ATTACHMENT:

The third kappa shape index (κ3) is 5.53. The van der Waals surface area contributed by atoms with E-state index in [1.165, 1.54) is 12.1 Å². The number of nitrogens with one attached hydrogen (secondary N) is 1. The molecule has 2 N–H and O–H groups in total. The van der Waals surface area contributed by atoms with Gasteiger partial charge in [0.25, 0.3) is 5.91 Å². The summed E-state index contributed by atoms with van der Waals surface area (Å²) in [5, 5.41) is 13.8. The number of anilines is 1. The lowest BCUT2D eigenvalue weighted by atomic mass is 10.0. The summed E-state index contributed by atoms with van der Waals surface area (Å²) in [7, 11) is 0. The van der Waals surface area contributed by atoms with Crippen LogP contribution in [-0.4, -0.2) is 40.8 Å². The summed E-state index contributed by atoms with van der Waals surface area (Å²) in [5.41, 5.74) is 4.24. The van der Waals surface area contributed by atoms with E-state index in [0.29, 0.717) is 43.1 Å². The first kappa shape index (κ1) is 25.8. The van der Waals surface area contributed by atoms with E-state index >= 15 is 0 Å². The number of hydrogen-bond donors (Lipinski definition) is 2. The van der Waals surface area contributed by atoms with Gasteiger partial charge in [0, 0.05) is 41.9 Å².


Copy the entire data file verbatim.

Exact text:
The third kappa shape index (κ3) is 5.53. The van der Waals surface area contributed by atoms with E-state index in [1.165, 1.54) is 12.1 Å². The number of nitrogens with one attached hydrogen (secondary N) is 1. The molecule has 2 N–H and O–H groups in total. The van der Waals surface area contributed by atoms with Gasteiger partial charge in [0.25, 0.3) is 5.91 Å². The summed E-state index contributed by atoms with van der Waals surface area (Å²) in [5, 5.41) is 13.8. The number of anilines is 1. The lowest BCUT2D eigenvalue weighted by atomic mass is 10.0. The summed E-state index contributed by atoms with van der Waals surface area (Å²) in [7, 11) is 0. The van der Waals surface area contributed by atoms with Crippen LogP contribution in [-0.4, -0.2) is 40.8 Å². The summed E-state index contributed by atoms with van der Waals surface area (Å²) in [5.41, 5.74) is 4.24. The van der Waals surface area contributed by atoms with E-state index in [0.29, 0.717) is 43.1 Å². The first kappa shape index (κ1) is 25.8. The van der Waals surface area contributed by atoms with E-state index >= 15 is 0 Å². The number of hydrogen-bond donors (Lipinski definition) is 2. The van der Waals surface area contributed by atoms with Gasteiger partial charge in [0, 0.05) is 41.9 Å².